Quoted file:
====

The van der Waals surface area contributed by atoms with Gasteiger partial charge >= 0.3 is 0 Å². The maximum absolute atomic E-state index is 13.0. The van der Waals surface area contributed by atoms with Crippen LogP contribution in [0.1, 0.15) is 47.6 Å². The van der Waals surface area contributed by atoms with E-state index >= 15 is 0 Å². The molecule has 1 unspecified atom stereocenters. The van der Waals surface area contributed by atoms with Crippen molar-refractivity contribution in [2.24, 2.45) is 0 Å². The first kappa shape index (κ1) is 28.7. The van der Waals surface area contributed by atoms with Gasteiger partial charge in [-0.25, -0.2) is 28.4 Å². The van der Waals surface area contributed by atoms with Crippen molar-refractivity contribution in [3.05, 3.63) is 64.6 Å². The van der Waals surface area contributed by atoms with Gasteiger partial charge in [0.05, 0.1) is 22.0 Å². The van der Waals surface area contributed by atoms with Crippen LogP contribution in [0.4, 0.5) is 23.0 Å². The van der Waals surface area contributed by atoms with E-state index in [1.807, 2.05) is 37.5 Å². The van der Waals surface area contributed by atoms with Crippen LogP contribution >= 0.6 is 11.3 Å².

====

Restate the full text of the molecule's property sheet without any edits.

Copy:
The van der Waals surface area contributed by atoms with Gasteiger partial charge >= 0.3 is 0 Å². The maximum absolute atomic E-state index is 13.0. The van der Waals surface area contributed by atoms with Crippen LogP contribution in [0.1, 0.15) is 47.6 Å². The van der Waals surface area contributed by atoms with E-state index >= 15 is 0 Å². The molecule has 1 unspecified atom stereocenters. The van der Waals surface area contributed by atoms with Crippen molar-refractivity contribution in [2.24, 2.45) is 0 Å². The first kappa shape index (κ1) is 28.7. The van der Waals surface area contributed by atoms with Gasteiger partial charge in [-0.25, -0.2) is 28.4 Å². The van der Waals surface area contributed by atoms with Crippen molar-refractivity contribution in [3.05, 3.63) is 64.6 Å². The van der Waals surface area contributed by atoms with Gasteiger partial charge in [0.05, 0.1) is 22.0 Å². The van der Waals surface area contributed by atoms with Crippen LogP contribution in [0.4, 0.5) is 23.0 Å². The van der Waals surface area contributed by atoms with E-state index in [1.807, 2.05) is 37.5 Å². The van der Waals surface area contributed by atoms with Crippen LogP contribution >= 0.6 is 11.3 Å².